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Learn How to Buy Chicken At Your Grocery Store Because Tough Meat Is for the Birds
So. Many. Choices.
If I hit up a different grocery store than normal and need to buy chicken, then it’s a total crap shoot. Maybe I’ll find a perfect bird at my price point.
Or maybe I’ll just stare at all my selections, frozen with indecisiveness.
Don’t get me wrong, I truly appreciate the practice of designating the quality of meat. High quality meat is better for you, me, the animal, and the earth. And designations help us determine which packages of chickens fit the bill (or beak) at the grocery store.
But it sure can be confusing and overwhelming with the amount labels on a chicken. Free-range, organic free-range, pasture raised, vegetarian fed, cage free, the list goes on.
I want the bird to have lived a good life. I obviously, want it to be juicy and tender. But, I also can’t afford to always buy the best of the flock from my local organic farm.
With a bit of knowledge, you can understand how to buy chicken. There may seem like a ton of options (and there are). But, once you figure out which options fit your price point, taste buds, and ethics, you can stick to them. Because they will be standard across any store you visit.
So, stop staring at the chicken selection already. And gain some buyer’s confidence by learning what all these chicken designations mean and which ones you want your chickens to fall under.
How to Read a Chicken Label
When buying chicken, use the label as your guide. There are several parts to understanding.
Specifically, a label tells you how a chicken was raised, what it was fed, and how it was handled. Keep in mind that any single label probably won’t tell you the whole story, so you need to look at each of the below steps when buying chicken.
Let’s take a look at the designations for each of them:
Step 1: Determine How A Chicken Was Raised
The below labels tell you how the chicken lived. Did they live like a chicken was supposed to live (free to roam, eat dirt, and live in the sunlight) or were they confined to a tiny indoor cage?
Regular or Standard or No Label
This is the lowest standard. Chickens with this label are raised in large commercial farms. Generally, chickens live indoors in stacked cages with little room to move and no access to sunlight. The cheapest option, but quality of life for the chicken is low. Also, the meat will be tougher and less juicy due to increased stress and lack of muscle development.
A step up, but typically, not that much. Cage-free chickens live similar to regular except the chickens have a bit more room to move than being confined to cages. Although that room to move is most likely minimal. Chickens are still raised indoors with no sunlight or a great quality of life.
Chickens have at least some access to the outdoors. Depending on the producer this amount of time may vary quite a bit. For instance, chickens free-range from a local organic farm probably spend many hours a day roaming around farm living in their most natural way. But, free-range chickens from a commercial farm may only spend a few minutes each day in the sunlight in closed quarters. Typically, this is a high quality bird.
Typically, this is a high quality chicken that was free to roam on a pasture during the day. This label is also related to what the chicken eats because they’ll eat a mix of grass, bugs, worms, and whatever else they can find in the dirt. But, this can be a bit tricky because there is no standard around what type of pasture they are raised on (e.g., weeds vs. actual pasture).
I’ve seen amazing high quality chicken at my local farmer’s market labelled this. I’ve also seen low quality commercially farmed chicken with this label. So, it doesn’t really mean much. It’s not an official designation so tread lightly.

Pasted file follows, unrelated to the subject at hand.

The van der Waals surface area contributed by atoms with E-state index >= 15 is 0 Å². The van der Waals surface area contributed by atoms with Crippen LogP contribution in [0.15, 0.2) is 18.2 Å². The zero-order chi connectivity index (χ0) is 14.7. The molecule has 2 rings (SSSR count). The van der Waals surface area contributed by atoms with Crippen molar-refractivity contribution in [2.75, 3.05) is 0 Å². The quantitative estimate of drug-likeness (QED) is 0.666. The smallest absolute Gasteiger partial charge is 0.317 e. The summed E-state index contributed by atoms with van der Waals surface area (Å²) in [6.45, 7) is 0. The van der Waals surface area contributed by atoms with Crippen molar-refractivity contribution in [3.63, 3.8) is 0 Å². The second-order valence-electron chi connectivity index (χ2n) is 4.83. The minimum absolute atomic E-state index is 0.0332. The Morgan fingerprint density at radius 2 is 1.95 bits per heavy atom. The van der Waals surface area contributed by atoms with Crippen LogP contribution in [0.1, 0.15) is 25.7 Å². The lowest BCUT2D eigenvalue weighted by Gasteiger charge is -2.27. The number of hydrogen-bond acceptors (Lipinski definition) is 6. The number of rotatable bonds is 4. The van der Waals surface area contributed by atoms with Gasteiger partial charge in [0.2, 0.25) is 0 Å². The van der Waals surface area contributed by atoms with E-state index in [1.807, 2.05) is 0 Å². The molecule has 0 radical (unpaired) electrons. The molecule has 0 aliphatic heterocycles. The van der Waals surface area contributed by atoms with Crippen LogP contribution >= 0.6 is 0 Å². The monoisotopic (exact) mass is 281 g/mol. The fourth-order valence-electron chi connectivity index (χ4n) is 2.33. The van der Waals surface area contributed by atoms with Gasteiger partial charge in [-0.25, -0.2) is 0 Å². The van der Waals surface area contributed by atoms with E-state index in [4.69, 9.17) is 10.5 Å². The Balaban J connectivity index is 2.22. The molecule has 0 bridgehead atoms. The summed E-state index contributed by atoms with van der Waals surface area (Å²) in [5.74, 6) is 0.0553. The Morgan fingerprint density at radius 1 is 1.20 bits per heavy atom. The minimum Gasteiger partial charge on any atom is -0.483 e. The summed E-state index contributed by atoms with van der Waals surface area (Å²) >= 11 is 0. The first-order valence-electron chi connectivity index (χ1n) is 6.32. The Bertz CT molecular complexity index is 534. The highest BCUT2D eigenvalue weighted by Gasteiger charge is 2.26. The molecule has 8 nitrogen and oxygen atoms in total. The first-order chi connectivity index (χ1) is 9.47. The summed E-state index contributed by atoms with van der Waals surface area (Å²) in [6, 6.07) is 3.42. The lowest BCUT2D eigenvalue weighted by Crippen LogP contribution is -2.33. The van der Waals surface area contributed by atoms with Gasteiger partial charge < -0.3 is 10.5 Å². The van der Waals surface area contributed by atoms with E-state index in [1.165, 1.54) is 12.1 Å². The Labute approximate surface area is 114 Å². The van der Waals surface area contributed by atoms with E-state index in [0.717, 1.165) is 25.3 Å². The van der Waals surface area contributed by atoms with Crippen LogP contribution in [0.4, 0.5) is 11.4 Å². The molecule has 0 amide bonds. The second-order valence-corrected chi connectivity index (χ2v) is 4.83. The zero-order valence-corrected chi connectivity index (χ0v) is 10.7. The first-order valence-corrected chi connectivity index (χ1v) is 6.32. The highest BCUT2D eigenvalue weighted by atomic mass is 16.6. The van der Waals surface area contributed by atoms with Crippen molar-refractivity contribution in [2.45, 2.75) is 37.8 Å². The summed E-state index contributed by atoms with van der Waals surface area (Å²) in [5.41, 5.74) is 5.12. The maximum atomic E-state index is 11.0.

Step 2: Determine What A Chicken Was Fed
In conjunction with how the chicken was raised (step 1 above), it is important to also see what the chicken was fed. Chickens are just living creatures after all. Think about it: a human that exercises a lot, but only eats potato chips probably won’t be that healthy. Likewise, a person who eats great, but doesn’t leave their room probably isn’t going to be crushing it either. Chickens are no different.
Naturally, chickens are diverse omnivorous eaters and eat whatever they can find. This includes grass, seeds, bugs, fruits, worms, and even some small animals.
Regular or Standard or No Label
In commercial farming, chickens eat a poultry feed that is made mostly of grain. It is also fortified with protein through the addition of oilseed meal (like soybean oil) or animal by products.
At minimum, certified organic chickens were fed organic feed that does not have pesticides, chemicals, or antibiotics. This is good. If you’re looking for the best chicken, this should be a label you seek out. But it’ll cost you.
Just as it is stated, no antibiotics have ever been given to the chickens. This means you won’t be taking any chicken meds. Probably a good thing.
No added hormones
Considering that the USDA prohibits the use of hormones in poultry, this label doesn’t really mean much. So, if you see it, it’s such marketing. The good news is that no matter what type of chicken you buy, you can be assured there won’t be any hormones in it.
This label is most likely a positive one, but there is some gray area. If you are a vegetarian, then this would obviously be good for you. But, chickens aren’t intended to be naturally vegetarian. They eat things like bugs and worms. This most likely indicates that there are no animal byproducts in the feed (which chickens aren’t supposed to eat).
Step 3: Determine How a Chicken Was Handled
I see air-chilled all the time and didn’t really understand what it meant until recently. Go figure, it’s pretty important for buying the most flavorful chicken.
Air-chilling means that after the chicken was slaughtered and feathered, it was chilled by, you guessed it: air. It was hung and cooled in open cold air. Alternatively, chickens may be chilled by submerging in cold water. When doing this, chickens take on extra water. This results in diluted flavor.
One of my least favorite words. Per the USDA “natural” simply means the meat is minimally processed and doesn’t have any artificial flavorings, colors, or preservatives added after slaughter. So, that is basically every type of chicken.
Kosher and Halal